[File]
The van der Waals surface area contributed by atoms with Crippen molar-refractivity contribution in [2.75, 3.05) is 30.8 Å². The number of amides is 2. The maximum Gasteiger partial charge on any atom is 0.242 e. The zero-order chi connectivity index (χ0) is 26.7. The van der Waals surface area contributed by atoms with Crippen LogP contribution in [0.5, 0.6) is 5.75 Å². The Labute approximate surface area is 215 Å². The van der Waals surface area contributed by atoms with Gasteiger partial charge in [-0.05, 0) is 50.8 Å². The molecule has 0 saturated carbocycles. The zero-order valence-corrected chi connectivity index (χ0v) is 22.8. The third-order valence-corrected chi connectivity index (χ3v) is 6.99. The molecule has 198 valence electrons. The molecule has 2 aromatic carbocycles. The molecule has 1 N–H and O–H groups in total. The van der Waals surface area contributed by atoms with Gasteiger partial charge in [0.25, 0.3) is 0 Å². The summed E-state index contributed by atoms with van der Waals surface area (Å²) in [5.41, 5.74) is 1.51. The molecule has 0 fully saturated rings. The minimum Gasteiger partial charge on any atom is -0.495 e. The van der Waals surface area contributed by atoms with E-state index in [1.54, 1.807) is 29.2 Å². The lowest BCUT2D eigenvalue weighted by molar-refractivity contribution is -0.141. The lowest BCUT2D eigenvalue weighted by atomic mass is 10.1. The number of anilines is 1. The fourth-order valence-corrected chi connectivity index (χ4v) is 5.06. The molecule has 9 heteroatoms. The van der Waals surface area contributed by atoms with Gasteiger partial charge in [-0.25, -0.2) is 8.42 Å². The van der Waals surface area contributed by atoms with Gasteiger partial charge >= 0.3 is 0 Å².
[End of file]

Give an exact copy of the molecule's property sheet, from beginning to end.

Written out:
The van der Waals surface area contributed by atoms with Crippen molar-refractivity contribution in [2.75, 3.05) is 30.8 Å². The number of amides is 2. The maximum Gasteiger partial charge on any atom is 0.242 e. The zero-order chi connectivity index (χ0) is 26.7. The van der Waals surface area contributed by atoms with Crippen LogP contribution in [0.5, 0.6) is 5.75 Å². The Labute approximate surface area is 215 Å². The van der Waals surface area contributed by atoms with Gasteiger partial charge in [-0.05, 0) is 50.8 Å². The molecule has 0 saturated carbocycles. The zero-order valence-corrected chi connectivity index (χ0v) is 22.8. The third-order valence-corrected chi connectivity index (χ3v) is 6.99. The molecule has 198 valence electrons. The molecule has 2 aromatic carbocycles. The molecule has 1 N–H and O–H groups in total. The van der Waals surface area contributed by atoms with Gasteiger partial charge in [0.25, 0.3) is 0 Å². The summed E-state index contributed by atoms with van der Waals surface area (Å²) in [5.41, 5.74) is 1.51. The molecule has 0 fully saturated rings. The minimum Gasteiger partial charge on any atom is -0.495 e. The van der Waals surface area contributed by atoms with E-state index in [1.54, 1.807) is 29.2 Å². The lowest BCUT2D eigenvalue weighted by molar-refractivity contribution is -0.141. The lowest BCUT2D eigenvalue weighted by atomic mass is 10.1. The number of anilines is 1. The fourth-order valence-corrected chi connectivity index (χ4v) is 5.06. The molecule has 9 heteroatoms. The van der Waals surface area contributed by atoms with Gasteiger partial charge in [-0.25, -0.2) is 8.42 Å². The van der Waals surface area contributed by atoms with Gasteiger partial charge >= 0.3 is 0 Å².